The album gets going with “Aquadungeon” which felt like an intro. It’s full of atmospheric pads and unique vocals. The hip-hop influence starts to become apparent on “Keep Off The Lawn” and it’s where the Beck comparison comes more into play. His rhymes are done in his own way and reference things from pop culture. I loved the breakdown of synths and drums. It was unexpected and it was very well done.
“Youth In Asia Dept.” is a killer song. The production is really cutting edge and inventive. There are disparate elements like a piano, pads and more that seem to get manipulated in real time. “Cool World” is an almost cartoonish sounding song. On this song I was reminded more of Animal Collective, from the vocal harmonies to the heavy percussion and synth effects.
I think “Waste” was a tribute to the song “Lucy in the Sky with Diamonds” by The Beatles. The main riff was very similar but the rest of the song wasn't. “Belayted” is another song where the production goes in all sorts of unique directions while “I.philia” is a darker song but still bright at certain moments.
“UU” on the other hand might be the most joyful sounding song where I was picturing people dancing in the forest perhaps on a number of psychedelics. The DJ Shadow like vibe on “And The Swords Don't Bend” worked well. He closes with “Terra Incognita” where he gives s a vocal performance that is arguably his most emotionally resonant.
This is a great album. The production felt contemporary and the songwriting brought plenty of palatable hooks. This is a talented artist and the proof is in the pudding. Take a listen.
R.A. Jones is a singer, songwriter and multi-instrumentalist from Birmingham, Alabama and recently released New Wave Cave. He is also the frontman and founder of Birmingham based psychedelic rock outfit Saint Aether.
He explains this about the album - “Dark, lonely, quarantine tunes. Although he wrote the music over the span of around eight months. He recorded the final versions of the songs within a week after painting his trademark guitar Windy while under Coronavirus quarantine.”
The EP starts with “Diana” and the music comes in together out of the gate with zero warning. There is a lo-fi indie rock vibe. I was reminded of early recordings of the band Pavement. It’s jangly and loose which is part of its charm. Everything delivered in this sort of nonchalant type of way. It does however feel like jam.
Up next is “Guinevere” which is strummed on a rickety acoustic guitar. The mood here definitely seems to encapsulate more of the lonely vibe he was speaking to. Up next is “Jack” and it is similar in style to the previous song. He does cover his vocals in more reverb here and it sounds somewhat similar to early Bon Iver at times.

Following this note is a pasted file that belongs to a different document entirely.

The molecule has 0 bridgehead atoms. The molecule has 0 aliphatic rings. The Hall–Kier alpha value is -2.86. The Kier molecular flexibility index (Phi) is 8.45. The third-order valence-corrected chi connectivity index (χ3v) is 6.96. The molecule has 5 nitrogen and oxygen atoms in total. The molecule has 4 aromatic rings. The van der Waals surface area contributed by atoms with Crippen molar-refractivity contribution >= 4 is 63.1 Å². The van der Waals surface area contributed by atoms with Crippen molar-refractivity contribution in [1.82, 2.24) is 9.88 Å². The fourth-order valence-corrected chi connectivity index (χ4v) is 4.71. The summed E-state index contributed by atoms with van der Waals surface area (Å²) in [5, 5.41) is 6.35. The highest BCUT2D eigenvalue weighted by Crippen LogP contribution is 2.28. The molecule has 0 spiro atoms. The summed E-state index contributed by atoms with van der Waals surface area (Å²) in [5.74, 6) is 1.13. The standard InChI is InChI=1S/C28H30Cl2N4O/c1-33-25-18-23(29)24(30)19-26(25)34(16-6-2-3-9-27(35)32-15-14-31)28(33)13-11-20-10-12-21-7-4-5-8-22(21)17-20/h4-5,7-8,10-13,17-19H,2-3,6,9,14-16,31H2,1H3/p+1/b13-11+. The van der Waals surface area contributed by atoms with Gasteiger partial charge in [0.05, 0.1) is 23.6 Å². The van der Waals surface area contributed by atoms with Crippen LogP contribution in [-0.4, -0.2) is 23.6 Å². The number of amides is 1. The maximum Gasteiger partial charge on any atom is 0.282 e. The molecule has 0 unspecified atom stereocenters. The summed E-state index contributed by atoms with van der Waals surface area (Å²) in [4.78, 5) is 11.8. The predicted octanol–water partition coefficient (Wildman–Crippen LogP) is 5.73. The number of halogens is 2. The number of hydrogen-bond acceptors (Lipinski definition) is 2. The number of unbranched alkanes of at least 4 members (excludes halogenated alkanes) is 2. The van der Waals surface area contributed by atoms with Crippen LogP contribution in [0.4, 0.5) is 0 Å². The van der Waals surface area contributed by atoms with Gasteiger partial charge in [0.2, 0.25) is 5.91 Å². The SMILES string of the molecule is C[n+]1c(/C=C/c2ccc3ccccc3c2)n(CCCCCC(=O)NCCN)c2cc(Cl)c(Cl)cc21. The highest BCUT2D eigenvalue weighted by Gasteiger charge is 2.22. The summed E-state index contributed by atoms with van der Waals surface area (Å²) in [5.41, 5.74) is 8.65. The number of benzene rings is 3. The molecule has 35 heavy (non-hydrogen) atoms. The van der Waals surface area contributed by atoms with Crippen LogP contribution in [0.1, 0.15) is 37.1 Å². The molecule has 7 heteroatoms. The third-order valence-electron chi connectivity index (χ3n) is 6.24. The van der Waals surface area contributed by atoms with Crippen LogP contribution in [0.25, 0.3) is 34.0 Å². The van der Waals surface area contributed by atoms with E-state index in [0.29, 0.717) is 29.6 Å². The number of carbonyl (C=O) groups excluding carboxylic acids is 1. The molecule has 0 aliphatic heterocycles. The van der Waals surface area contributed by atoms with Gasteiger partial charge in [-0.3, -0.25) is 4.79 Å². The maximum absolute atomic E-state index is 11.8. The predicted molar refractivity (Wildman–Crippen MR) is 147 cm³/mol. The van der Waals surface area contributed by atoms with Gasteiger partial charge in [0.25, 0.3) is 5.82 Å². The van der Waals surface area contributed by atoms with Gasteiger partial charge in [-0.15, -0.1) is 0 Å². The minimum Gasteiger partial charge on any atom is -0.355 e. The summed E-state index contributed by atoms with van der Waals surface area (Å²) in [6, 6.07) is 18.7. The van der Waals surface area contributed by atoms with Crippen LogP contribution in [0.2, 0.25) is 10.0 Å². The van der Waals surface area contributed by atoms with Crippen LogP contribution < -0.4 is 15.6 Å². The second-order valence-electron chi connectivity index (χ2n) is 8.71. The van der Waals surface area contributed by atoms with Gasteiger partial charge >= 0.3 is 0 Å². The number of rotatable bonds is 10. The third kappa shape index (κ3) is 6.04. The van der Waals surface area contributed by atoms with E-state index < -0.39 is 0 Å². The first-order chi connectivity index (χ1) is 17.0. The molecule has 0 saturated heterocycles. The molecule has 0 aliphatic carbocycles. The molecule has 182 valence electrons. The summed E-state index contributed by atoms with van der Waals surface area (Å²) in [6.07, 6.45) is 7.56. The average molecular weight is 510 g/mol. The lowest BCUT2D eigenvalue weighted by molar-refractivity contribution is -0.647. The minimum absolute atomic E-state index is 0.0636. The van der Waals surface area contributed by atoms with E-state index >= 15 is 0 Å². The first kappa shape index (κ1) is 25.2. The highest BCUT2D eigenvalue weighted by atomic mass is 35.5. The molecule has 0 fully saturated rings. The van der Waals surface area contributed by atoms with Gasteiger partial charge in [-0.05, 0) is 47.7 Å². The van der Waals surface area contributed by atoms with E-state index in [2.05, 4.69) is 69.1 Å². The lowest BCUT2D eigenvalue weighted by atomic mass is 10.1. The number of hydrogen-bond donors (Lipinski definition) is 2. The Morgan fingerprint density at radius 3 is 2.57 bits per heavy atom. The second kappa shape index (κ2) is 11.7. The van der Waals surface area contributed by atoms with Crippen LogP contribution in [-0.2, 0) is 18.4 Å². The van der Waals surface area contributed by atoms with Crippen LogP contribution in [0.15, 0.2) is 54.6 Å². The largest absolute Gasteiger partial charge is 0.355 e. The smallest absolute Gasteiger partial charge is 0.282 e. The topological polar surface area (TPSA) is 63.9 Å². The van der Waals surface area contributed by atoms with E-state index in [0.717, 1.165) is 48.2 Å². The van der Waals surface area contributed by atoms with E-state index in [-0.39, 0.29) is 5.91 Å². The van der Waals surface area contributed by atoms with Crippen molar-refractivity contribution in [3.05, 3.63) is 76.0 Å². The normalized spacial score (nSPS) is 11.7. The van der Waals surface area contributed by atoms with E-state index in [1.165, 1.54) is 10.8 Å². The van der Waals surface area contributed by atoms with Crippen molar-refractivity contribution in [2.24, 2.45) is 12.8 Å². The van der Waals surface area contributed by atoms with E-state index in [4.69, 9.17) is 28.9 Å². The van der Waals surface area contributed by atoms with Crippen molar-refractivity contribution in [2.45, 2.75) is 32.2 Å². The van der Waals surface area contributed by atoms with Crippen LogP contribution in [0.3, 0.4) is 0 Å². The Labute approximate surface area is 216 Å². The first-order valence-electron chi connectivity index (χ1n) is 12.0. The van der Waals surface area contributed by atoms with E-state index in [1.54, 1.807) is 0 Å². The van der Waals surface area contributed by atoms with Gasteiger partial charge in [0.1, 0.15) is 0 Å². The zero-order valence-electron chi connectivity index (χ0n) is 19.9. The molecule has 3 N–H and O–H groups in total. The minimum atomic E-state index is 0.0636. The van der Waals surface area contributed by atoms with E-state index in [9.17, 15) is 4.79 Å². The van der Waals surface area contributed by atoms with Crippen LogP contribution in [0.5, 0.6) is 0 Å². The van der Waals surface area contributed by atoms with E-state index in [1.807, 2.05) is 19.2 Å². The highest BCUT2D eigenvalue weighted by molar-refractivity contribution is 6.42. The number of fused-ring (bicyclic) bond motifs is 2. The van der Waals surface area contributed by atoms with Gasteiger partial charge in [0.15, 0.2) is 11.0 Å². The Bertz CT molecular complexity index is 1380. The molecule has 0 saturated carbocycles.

“Lou” is a cover done on piano. It's a haunting tune and I loved the lo-fi sound he was able to capture on the piano. He is quite good on and I really loved how he approached this song. “Anna” is a nine-plus-minute ambient piece. There are some vocals towards the end of the song which are infused with some blues flavor. He ends with “Everyone” which is a little more sensual than anything that came before.
This is a solid collection of lo-fi tunes which all have a slightly different flavor. I thought some of the songs grew on you with repeated listens. Recommended.
Julia Alsarraf is a singersongwriter based in Troy, NY. Divide & Conquer has reviewed a past project of Alsarraf’s in which she collaborates with a friend. Left to Write’s album Stories was an intimate lo-fi affair that contained melancholy overtures that though simply rendered was emotionally powering. Mixed Feelings, which is Alsarraf’s first solo EP, does not stray too far from this initial sound. The tracks on the EP are also minimalistic with sparse instrumentation supporting the vocals. In the singer/songwriter vein, this casts an intimate spotlight onto Alsarraf’s vocal delivery and the simplicity simply magnifies the emotion and power behind these songs.
The artist mentions: “The title ‘Mixed Feelings’ is a bit of a pun about using the music production process to translate feelings and emotions into a mix of recorded sounds. More literally, the songs are snapshots of a sequence of feelings I found myself cycling through during experiences of personal rejection.”